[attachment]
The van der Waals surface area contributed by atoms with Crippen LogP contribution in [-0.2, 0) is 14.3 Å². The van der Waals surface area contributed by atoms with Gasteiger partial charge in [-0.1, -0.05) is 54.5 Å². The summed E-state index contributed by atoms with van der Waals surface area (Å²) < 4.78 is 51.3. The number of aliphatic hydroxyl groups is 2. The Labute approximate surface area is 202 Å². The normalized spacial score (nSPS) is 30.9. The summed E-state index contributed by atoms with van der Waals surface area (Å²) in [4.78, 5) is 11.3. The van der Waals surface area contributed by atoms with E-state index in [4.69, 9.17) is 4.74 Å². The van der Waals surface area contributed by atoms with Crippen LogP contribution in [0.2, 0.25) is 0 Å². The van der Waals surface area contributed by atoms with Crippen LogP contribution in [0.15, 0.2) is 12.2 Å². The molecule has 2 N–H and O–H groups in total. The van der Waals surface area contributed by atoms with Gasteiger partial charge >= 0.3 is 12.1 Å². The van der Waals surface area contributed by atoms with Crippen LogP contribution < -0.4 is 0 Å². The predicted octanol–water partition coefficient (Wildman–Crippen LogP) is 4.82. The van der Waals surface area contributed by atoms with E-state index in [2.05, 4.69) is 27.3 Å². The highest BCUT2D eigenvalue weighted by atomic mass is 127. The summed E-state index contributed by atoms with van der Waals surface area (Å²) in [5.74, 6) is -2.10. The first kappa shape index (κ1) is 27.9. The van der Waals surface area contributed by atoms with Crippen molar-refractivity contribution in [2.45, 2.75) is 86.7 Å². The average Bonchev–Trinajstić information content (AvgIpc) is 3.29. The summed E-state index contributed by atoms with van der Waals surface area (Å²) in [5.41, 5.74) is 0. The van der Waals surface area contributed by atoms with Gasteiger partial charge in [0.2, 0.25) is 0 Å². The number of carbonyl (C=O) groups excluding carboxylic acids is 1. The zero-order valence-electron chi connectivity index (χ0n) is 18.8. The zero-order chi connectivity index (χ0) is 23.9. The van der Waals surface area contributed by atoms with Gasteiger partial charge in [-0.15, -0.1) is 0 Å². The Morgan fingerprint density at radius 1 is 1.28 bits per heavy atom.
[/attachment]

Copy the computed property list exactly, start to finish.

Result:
The van der Waals surface area contributed by atoms with Crippen LogP contribution in [-0.2, 0) is 14.3 Å². The van der Waals surface area contributed by atoms with Gasteiger partial charge in [-0.1, -0.05) is 54.5 Å². The summed E-state index contributed by atoms with van der Waals surface area (Å²) < 4.78 is 51.3. The number of aliphatic hydroxyl groups is 2. The Labute approximate surface area is 202 Å². The normalized spacial score (nSPS) is 30.9. The summed E-state index contributed by atoms with van der Waals surface area (Å²) in [4.78, 5) is 11.3. The van der Waals surface area contributed by atoms with E-state index in [4.69, 9.17) is 4.74 Å². The van der Waals surface area contributed by atoms with Crippen LogP contribution in [0.2, 0.25) is 0 Å². The van der Waals surface area contributed by atoms with Crippen LogP contribution in [0.15, 0.2) is 12.2 Å². The molecule has 2 N–H and O–H groups in total. The van der Waals surface area contributed by atoms with Gasteiger partial charge >= 0.3 is 12.1 Å². The van der Waals surface area contributed by atoms with Crippen LogP contribution < -0.4 is 0 Å². The predicted octanol–water partition coefficient (Wildman–Crippen LogP) is 4.82. The van der Waals surface area contributed by atoms with E-state index in [2.05, 4.69) is 27.3 Å². The highest BCUT2D eigenvalue weighted by atomic mass is 127. The summed E-state index contributed by atoms with van der Waals surface area (Å²) in [5.74, 6) is -2.10. The first kappa shape index (κ1) is 27.9. The van der Waals surface area contributed by atoms with Crippen molar-refractivity contribution in [2.45, 2.75) is 86.7 Å². The average Bonchev–Trinajstić information content (AvgIpc) is 3.29. The summed E-state index contributed by atoms with van der Waals surface area (Å²) in [5.41, 5.74) is 0. The van der Waals surface area contributed by atoms with Gasteiger partial charge in [0.2, 0.25) is 0 Å². The number of carbonyl (C=O) groups excluding carboxylic acids is 1. The zero-order valence-electron chi connectivity index (χ0n) is 18.8. The zero-order chi connectivity index (χ0) is 23.9. The van der Waals surface area contributed by atoms with Gasteiger partial charge in [-0.15, -0.1) is 0 Å². The Morgan fingerprint density at radius 1 is 1.28 bits per heavy atom.